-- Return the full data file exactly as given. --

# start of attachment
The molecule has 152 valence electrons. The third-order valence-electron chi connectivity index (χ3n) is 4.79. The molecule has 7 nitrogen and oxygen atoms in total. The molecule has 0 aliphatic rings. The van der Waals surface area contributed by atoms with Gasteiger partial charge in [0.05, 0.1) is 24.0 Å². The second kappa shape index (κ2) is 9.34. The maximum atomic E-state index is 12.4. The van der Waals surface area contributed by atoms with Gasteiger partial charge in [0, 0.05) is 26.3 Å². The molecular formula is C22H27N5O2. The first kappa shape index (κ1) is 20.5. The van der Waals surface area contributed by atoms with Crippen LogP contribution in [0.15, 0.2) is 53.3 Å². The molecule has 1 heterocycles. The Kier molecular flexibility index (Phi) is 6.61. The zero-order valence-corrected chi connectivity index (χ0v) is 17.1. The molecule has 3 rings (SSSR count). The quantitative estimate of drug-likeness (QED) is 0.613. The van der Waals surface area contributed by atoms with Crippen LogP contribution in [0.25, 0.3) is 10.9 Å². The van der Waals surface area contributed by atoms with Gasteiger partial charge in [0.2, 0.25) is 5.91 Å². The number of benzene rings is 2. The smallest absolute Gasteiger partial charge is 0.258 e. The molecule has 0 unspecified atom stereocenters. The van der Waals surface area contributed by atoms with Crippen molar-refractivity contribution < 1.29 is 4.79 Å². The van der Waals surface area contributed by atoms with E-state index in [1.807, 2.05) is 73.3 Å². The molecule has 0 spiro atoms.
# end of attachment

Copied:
The molecule has 152 valence electrons. The third-order valence-electron chi connectivity index (χ3n) is 4.79. The molecule has 7 nitrogen and oxygen atoms in total. The molecule has 0 aliphatic rings. The van der Waals surface area contributed by atoms with Gasteiger partial charge in [0.05, 0.1) is 24.0 Å². The second kappa shape index (κ2) is 9.34. The maximum atomic E-state index is 12.4. The van der Waals surface area contributed by atoms with Gasteiger partial charge in [0, 0.05) is 26.3 Å². The molecular formula is C22H27N5O2. The first kappa shape index (κ1) is 20.5. The van der Waals surface area contributed by atoms with Crippen LogP contribution in [0.15, 0.2) is 53.3 Å². The molecule has 1 heterocycles. The Kier molecular flexibility index (Phi) is 6.61. The zero-order valence-corrected chi connectivity index (χ0v) is 17.1. The molecule has 3 rings (SSSR count). The quantitative estimate of drug-likeness (QED) is 0.613. The van der Waals surface area contributed by atoms with Crippen LogP contribution in [0.25, 0.3) is 10.9 Å². The van der Waals surface area contributed by atoms with Gasteiger partial charge in [0.2, 0.25) is 5.91 Å². The number of benzene rings is 2. The smallest absolute Gasteiger partial charge is 0.258 e. The molecule has 0 unspecified atom stereocenters. The van der Waals surface area contributed by atoms with Crippen molar-refractivity contribution < 1.29 is 4.79 Å². The van der Waals surface area contributed by atoms with E-state index in [1.807, 2.05) is 73.3 Å². The molecule has 0 spiro atoms.